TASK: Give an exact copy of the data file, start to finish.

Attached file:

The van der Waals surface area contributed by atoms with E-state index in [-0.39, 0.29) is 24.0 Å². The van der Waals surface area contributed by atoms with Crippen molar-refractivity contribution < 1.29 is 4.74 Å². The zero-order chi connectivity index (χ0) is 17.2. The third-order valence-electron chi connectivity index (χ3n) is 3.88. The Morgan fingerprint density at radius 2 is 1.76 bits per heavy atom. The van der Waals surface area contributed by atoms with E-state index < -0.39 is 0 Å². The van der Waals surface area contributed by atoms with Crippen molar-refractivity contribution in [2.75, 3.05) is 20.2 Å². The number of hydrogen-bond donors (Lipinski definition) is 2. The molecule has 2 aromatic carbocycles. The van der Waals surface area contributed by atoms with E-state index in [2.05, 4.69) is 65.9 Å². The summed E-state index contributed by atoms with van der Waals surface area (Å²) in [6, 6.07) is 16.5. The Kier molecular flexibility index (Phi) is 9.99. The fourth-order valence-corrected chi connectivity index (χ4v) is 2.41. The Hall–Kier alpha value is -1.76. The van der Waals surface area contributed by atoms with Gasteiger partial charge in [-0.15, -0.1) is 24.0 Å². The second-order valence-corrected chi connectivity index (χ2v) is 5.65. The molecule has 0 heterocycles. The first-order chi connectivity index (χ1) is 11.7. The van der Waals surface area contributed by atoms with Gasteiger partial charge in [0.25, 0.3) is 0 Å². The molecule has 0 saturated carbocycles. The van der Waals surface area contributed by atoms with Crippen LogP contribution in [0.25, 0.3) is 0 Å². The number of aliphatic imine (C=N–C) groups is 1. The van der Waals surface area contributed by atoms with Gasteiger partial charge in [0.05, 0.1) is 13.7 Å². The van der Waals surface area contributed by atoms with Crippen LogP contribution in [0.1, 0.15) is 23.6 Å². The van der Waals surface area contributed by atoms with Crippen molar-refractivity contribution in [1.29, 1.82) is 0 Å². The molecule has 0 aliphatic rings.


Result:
The van der Waals surface area contributed by atoms with E-state index in [-0.39, 0.29) is 24.0 Å². The van der Waals surface area contributed by atoms with Crippen molar-refractivity contribution < 1.29 is 4.74 Å². The zero-order chi connectivity index (χ0) is 17.2. The third-order valence-electron chi connectivity index (χ3n) is 3.88. The Morgan fingerprint density at radius 2 is 1.76 bits per heavy atom. The van der Waals surface area contributed by atoms with E-state index < -0.39 is 0 Å². The van der Waals surface area contributed by atoms with Crippen molar-refractivity contribution in [2.75, 3.05) is 20.2 Å². The number of hydrogen-bond donors (Lipinski definition) is 2. The molecule has 2 aromatic carbocycles. The van der Waals surface area contributed by atoms with E-state index in [2.05, 4.69) is 65.9 Å². The summed E-state index contributed by atoms with van der Waals surface area (Å²) in [6, 6.07) is 16.5. The Kier molecular flexibility index (Phi) is 9.99. The fourth-order valence-corrected chi connectivity index (χ4v) is 2.41. The Hall–Kier alpha value is -1.76. The van der Waals surface area contributed by atoms with Gasteiger partial charge in [-0.15, -0.1) is 24.0 Å². The second-order valence-corrected chi connectivity index (χ2v) is 5.65. The molecule has 0 heterocycles. The first-order chi connectivity index (χ1) is 11.7. The van der Waals surface area contributed by atoms with Gasteiger partial charge in [0.25, 0.3) is 0 Å². The molecule has 0 saturated carbocycles. The van der Waals surface area contributed by atoms with Crippen LogP contribution in [0.25, 0.3) is 0 Å². The number of aliphatic imine (C=N–C) groups is 1. The van der Waals surface area contributed by atoms with Gasteiger partial charge in [0.05, 0.1) is 13.7 Å². The van der Waals surface area contributed by atoms with Crippen LogP contribution in [0.1, 0.15) is 23.6 Å². The van der Waals surface area contributed by atoms with Crippen molar-refractivity contribution in [1.29, 1.82) is 0 Å². The molecule has 0 aliphatic rings.